HARI SREENIVASAN: We wanted to follow up tonight on yesterday’s monthly unemployment report. Our focus this evening, a persistent problem; how unemployment affects young people and people of color disproportionately. Here to help unpack it is Nela Richardson, a Senior Economist from Bloomberg. So everyone pays attention to that top line 6.6 percent, when you kind of look under the hood though, it’s worse depending on where you look. So let’s look at race, for example. White Americans have an unemployment rate of about 5.7 percent and African Americans are more than twice that figure at 12.1 percent. Any primary causes?
NELA RICHARDSON: Well, you see that doubling of the unemployment rate between blacks and whites at every educational level and it’s particularly dramatic when you look at the youth population. There’s several reasons, Hari. One, it’s the fact that you know, blacks graduate at lower levels than white students do. So we know that college education is a huge factor in determining the level of unemployment, so that employment disparity is a big driver. Secondly, youth and African American youth tend to be employed in sectors that are very business cycle sensitive. So when the general economy is doing bad, that sector gets worse and it’s worse for this particular population.
HARI SREENIVASAN: So when we look at unemployment numbers by age it’s even worse, as you’re pointing out. Overall for workers from 16 to 19 that number is about 20.7 percent. Unpacking that number by race, young whites have an unemployment of 17.5 percent and as you’re hinting here, young African Americans are more than double that number at 38 percent. That’s an astounding number.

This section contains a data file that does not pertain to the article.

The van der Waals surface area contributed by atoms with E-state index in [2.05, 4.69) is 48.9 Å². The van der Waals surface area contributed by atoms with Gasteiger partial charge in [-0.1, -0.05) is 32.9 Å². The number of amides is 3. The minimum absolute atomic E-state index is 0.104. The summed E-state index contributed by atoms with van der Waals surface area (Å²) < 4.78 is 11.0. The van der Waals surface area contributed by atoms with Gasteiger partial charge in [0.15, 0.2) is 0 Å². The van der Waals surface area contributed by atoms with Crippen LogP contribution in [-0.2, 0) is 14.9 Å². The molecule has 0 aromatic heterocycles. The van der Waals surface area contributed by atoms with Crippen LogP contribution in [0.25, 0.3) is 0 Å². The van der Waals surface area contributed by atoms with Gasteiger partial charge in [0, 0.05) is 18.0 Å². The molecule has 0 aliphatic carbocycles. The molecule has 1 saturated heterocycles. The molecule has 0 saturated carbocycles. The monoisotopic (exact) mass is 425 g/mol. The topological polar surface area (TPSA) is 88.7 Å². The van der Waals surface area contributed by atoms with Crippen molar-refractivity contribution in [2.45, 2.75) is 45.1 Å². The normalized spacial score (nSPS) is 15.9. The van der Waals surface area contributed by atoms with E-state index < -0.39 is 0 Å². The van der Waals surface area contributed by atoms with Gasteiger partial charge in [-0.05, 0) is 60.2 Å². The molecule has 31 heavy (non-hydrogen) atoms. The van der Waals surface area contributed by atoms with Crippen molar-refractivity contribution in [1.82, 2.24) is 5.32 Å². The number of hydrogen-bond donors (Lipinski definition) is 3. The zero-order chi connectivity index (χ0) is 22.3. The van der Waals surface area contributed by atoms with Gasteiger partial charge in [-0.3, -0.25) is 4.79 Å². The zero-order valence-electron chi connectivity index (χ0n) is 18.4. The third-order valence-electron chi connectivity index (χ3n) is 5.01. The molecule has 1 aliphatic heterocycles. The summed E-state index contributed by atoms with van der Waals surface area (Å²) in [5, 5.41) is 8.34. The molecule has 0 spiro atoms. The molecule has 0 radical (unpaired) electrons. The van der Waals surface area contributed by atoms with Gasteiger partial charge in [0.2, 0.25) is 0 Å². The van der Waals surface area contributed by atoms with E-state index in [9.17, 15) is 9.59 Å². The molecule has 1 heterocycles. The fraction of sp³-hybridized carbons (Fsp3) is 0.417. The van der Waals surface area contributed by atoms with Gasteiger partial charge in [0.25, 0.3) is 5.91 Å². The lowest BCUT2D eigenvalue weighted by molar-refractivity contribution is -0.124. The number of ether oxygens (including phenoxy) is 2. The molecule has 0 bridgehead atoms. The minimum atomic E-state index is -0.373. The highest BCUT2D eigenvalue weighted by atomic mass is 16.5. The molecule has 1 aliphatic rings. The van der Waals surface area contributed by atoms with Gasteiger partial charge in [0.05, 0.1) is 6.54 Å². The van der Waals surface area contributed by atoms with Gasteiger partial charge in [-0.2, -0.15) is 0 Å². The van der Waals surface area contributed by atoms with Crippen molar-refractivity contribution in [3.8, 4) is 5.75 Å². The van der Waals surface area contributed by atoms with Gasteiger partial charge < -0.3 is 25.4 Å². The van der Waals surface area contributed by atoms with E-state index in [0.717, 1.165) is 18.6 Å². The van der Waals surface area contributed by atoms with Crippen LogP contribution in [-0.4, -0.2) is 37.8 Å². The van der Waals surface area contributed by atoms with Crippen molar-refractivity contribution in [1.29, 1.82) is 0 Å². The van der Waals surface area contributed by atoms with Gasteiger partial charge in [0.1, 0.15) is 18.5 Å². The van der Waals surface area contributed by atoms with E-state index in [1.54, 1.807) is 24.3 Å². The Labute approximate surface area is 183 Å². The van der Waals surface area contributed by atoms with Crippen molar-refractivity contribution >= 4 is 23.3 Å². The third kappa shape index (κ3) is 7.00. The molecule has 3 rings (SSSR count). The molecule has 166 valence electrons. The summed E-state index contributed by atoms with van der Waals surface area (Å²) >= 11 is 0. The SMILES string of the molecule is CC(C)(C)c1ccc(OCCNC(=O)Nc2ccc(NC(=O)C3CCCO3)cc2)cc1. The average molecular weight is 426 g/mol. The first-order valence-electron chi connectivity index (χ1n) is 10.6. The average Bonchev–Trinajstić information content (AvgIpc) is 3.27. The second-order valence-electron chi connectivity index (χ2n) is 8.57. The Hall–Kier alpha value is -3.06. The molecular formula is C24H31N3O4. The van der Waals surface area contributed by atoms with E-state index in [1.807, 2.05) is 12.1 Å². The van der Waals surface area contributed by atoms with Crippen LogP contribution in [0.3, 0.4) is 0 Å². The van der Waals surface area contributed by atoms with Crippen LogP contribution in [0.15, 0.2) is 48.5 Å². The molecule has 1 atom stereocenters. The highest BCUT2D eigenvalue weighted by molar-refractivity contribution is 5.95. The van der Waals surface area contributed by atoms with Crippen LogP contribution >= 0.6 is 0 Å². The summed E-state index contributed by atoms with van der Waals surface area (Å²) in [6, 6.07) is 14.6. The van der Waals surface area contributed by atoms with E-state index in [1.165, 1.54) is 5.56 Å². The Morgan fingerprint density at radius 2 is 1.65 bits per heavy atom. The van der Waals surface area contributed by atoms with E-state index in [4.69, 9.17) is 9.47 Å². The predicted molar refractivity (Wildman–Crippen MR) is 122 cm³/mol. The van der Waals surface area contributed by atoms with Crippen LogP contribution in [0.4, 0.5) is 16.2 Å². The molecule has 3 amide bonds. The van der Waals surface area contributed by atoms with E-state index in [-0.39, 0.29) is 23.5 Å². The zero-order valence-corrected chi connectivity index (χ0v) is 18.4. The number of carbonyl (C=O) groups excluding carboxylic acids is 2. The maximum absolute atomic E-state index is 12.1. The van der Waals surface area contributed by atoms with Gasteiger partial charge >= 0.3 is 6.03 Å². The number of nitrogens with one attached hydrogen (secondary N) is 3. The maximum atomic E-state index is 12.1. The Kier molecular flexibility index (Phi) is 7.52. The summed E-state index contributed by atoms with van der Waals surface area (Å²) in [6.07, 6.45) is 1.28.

NELA RICHARDSON: It’s astounding. That’s nearly 40 percent for young black teenagers. Look, one in every four black youth ages 16 to 25 is unemployed right now. So it’s a huge problem, but it’s not only a problem for the present, it’s a problem for the future. How you start out as a young worker, how you enter the labor market, determines your future earnings potential. If you’re blocked out of opportunities now, you may be blocked out for a life time. It’s a dramatic situation. It definitely needs attention.
HARI SREENIVASAN: And it costs the government sort of in both ways — in that taxes that we don’t get from workers that are contributing to the economy and also social services that we’re providing to the unemployed.
NELA RICHARDSON: That’s true, but the good news is here is that this is a problem that’s fixable. We know that if you get a college degree your chances of finding a job increase dramatically. And so, one of the fixes is to increase financial aid, make it more available. But even for college graduates, when it comes to young black youth, you still see double the unemployment rate for other college graduates. So that’s when we have to match job training programs, perhaps paid internships, with college graduates to make sure that they have the same employment opportunities going forward.
HARI SREENIVASAN: And what about manufacturing jobs? How does this address the equation?
NELA RICHARDSON: You know there is this huge segment of the economy that’s actually taking off. And the one thing that young people have in their favor is that they’re much more mobile than older workers. They can move to where the jobs are and they can acquire skills that are needed for the economy of the future. So any program that we can get to get people attached to the labor market by growing skills and skill development within young people, can only help their future employment picture going forward.
HARI SREENIVASAN: All right, Nela Richardson a Senior Economist from Bloomberg. Thanks so much for joining us.
NELA RICHARDSON: Thank you.